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How successful politicians look the part

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How successful politicians look the part

How would a group of anonymous overseas citizens who know nothing about our politicians rate them? About the same as we do? The answer is yes – with one notable exception.

How would a group of anonymous overseas citizens who know nothing about our politicians rate them? About the same as we do? The answer is yes – with one notable exception.

A new study recently conducted by a team of researchers from the School of Psychology at the University of Auckland shows that a sample of US citizens asked to rate our political leaders by mugshot alone think that John Key is Competent and Attractive – more so than Labour Leader David Cunliffe.

But the big surprise in the Politics of Appearance survey concerns Internet Mana Leader Laila Harre—Harre topped the survey on three out of four judging criteria: Competence, Trustworthiness and Attractiveness.

“She really stands out,” says Head of the School of Psychology Professor Will Hayward. “The gap between her and the others is statistically significant so you would have to wonder what would happen if she was given the same exposure and air time as the two main party leaders.”

The study does, however, reinforce John Key’s nice-guy image: he comes second to Harre on Competence and Attractiveness.

“We tend to attribute positive traits to people we find attractive and that appears to be the case here. Key stands out as being seen as more Competent and Attractive than Cunliffe and that gives him a big advantage before he has even opened his mouth,” says Lecturer in Political Psychology Dr Danny Osborne.



New Zealand First Leader Winston Peters gets very mixed results in the survey: third behind Harre and Key on Competence, but he ranks at the bottom of the list for perceived Trustworthiness and Likeability.

“It is pretty interesting that he doesn’t rate particularly highly on most of the categories, yet is still viewed as highly competent; ultimately, he has the face that people can see being a political leader, even if they don’t judge him as trustworthy or likeable,” Professor Hayward says.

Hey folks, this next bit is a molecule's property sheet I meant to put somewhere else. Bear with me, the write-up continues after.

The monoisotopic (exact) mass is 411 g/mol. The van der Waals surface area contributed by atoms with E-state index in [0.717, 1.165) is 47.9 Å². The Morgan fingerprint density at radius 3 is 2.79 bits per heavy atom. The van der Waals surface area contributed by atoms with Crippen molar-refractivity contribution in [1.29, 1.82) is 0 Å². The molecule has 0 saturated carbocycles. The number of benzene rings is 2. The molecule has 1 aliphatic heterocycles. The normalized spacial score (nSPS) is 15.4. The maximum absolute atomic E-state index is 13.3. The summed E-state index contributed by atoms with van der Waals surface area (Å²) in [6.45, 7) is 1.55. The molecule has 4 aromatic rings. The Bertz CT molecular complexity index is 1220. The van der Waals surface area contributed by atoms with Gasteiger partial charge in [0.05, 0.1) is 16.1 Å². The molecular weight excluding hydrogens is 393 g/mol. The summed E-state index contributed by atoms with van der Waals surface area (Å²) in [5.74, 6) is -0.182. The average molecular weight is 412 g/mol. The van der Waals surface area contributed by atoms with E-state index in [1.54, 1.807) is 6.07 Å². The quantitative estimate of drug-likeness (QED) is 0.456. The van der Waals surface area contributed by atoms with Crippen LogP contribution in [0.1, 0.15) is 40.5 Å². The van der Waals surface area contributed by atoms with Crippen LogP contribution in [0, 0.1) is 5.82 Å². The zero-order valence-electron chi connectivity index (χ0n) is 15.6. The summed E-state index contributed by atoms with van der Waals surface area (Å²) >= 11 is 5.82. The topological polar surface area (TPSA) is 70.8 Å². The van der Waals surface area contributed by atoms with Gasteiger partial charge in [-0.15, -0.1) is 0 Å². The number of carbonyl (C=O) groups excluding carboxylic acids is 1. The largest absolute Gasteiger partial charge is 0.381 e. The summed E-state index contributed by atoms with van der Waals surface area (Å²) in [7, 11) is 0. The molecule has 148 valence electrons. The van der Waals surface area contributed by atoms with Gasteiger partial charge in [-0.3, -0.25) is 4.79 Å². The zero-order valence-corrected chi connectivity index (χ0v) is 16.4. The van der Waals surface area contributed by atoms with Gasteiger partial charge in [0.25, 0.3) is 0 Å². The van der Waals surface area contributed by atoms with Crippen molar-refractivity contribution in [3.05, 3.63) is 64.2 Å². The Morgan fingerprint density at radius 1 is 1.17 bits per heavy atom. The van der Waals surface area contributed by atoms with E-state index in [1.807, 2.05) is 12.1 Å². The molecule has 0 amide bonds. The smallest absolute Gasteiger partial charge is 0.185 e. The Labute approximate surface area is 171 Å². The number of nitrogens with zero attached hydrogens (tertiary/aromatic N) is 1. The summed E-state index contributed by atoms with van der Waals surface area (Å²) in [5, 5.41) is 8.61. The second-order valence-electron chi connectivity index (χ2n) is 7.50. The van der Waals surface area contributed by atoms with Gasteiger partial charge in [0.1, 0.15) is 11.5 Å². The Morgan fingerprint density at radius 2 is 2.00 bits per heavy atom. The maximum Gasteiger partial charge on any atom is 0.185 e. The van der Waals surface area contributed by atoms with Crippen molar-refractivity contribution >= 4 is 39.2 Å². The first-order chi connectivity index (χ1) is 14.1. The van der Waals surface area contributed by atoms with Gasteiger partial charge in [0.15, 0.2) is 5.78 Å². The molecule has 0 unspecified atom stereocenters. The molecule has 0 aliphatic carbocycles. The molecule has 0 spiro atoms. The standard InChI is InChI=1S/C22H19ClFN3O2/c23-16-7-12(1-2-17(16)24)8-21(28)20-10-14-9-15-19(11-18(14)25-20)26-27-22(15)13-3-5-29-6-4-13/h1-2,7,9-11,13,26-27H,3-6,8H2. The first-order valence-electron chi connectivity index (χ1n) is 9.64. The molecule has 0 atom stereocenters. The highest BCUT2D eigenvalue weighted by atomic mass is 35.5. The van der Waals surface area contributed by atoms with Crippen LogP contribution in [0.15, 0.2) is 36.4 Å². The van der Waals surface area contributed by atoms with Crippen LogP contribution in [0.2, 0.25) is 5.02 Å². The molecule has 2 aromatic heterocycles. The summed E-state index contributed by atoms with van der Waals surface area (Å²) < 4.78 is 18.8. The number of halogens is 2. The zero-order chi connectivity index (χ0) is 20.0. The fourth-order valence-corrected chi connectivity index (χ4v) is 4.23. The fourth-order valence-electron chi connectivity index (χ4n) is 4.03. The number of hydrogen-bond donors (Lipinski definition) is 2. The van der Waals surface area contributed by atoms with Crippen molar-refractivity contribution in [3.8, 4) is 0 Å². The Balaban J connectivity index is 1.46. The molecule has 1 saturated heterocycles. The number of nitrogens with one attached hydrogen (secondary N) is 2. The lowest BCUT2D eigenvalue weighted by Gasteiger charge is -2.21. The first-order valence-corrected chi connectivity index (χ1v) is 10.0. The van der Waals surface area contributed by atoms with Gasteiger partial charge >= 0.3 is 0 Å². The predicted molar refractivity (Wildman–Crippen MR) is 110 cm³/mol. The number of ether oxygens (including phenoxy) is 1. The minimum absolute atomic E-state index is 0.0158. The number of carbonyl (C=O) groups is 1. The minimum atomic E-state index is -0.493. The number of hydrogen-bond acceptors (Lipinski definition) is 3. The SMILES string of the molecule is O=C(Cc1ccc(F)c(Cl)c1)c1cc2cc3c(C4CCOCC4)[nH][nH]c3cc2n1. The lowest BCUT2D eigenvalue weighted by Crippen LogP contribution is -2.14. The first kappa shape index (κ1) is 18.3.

Another candidate with mixed fortunes in the face poll is Conservative Leader Colin Craig: he gets a high rating for Attractiveness and Likeability – fourth and third respectively – but is well down the list on the Competence and Trustworthiness scale (second to bottom for both).

The survey also asked US participants to rate the candidates in the key seat of Epsom. Going on appearances alone, the news is not so good for Act candidate David Seymour. While National candidate Paul Goldsmith and Labour candidate Michael Wood are neck and neck when judged solely on appearance, Seymour is consistently rated as the least competent out of the three candidates.

Professor Hayward says research done overseas shows that judgements based on looks alone often align surprisingly closely with actual election outcomes.

“Of course voters will consider more than just how the candidates look, but we predict that Act may have a harder time winning the seat this election than in 2011, simply based on their choice of a candidate whose appearance doesn’t inspire confidence,” Professor Hayward says.

Dr Osborne adds that: “Overall, the study’s real purpose is to remind us to think hard about policies because we’ll all be influenced by appearances – and so the faces of some of our political leaders may give them a bit of a boost at the ballot box. But the main thing is to get to a polling booth and exercise your democratic right – vote!”

The survey used market research tool Amazon Mechanical Turk and recruited only US citizens to rate candidates from National and Labour, as well as all of the party leaders (and co-leaders), who were running in the 2014 general election. Survey participants judged each of the candidates on a scale of 0 to 6 on four criteria: Competence, Trustworthiness, Likeability and Attractiveness.


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